Your estimated net operating income is $24,000-$5,800 = $18,200.
You then divide your net operating income by the property's current fair market value (we'll use the list price of $325,000) to get the cap rate: $18,200/$325,000 = 5.6%.
If your estimates are correct, this two-bedroom property would give you a cap rate return of 5.6%.
The cap rate calculation above assumes that you're receiving full rent each month—in other words, that the property is 100% occupied 365 days of the year (and that your tenants keep up with the rent). While 100% occupancy might happen regularly for a single-family home, it's less likely for a multiunit building with more turnover. So, whenever possible, you'll want to account for a less-than-100% occupancy rate when calculating your cap rate. Here's how:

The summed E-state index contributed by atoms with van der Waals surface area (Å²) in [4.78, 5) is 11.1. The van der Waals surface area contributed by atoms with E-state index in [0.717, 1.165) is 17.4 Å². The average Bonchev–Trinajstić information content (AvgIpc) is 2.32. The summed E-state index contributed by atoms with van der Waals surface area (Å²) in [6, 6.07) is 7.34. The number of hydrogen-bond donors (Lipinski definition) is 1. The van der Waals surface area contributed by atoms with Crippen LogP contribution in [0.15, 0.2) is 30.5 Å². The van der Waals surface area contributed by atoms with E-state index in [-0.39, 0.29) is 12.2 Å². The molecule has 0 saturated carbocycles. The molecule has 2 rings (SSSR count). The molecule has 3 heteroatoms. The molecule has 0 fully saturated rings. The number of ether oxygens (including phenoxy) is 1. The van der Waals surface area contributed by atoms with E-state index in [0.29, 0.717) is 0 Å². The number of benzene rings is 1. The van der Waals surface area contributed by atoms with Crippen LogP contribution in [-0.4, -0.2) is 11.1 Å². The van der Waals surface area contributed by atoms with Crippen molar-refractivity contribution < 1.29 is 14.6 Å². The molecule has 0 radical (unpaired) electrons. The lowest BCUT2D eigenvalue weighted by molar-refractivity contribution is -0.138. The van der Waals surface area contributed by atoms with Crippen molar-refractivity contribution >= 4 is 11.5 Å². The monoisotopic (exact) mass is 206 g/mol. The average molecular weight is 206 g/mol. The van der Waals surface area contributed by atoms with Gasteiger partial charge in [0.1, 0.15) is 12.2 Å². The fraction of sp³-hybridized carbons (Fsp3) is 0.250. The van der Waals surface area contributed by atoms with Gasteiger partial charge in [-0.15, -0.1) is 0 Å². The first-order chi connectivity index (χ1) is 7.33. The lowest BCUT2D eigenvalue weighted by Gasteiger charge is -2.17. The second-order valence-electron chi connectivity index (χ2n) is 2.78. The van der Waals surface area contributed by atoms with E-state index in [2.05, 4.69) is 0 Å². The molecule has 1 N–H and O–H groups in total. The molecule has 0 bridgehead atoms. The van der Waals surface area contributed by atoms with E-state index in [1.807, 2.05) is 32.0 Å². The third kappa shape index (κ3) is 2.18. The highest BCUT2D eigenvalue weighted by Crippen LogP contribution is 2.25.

Adjust the formula for net operating income to the following:
Net Operating Income = [(Gross Rental Income) x (Occupancy Rate)] – (Operating Expenses)
Most real estate investors build a 5-10% anticipated loss of rent into their calculations. So, if you were to assume a 90% occupancy in the above the example:
Net operating income = [($24,000) x (.90)] - $5,800 = $15,800. (Note that a 10% reduction in occupancy results in $2,400 less net income.)
Cap rate = $15,800 / $325,000 = 4.9%
When you consider reduced occupancy, the two-bedroom house now has a cap rate return of roughly 4.9%, making it a slightly less attractive investment.
The cap rate is a helpful metric when you're assessing a property that you expect to yield regular, relatively predictable income. For example, you'd want to calculate the cap rate for a 4-unit apartment building occupied by tenants with year-long leases.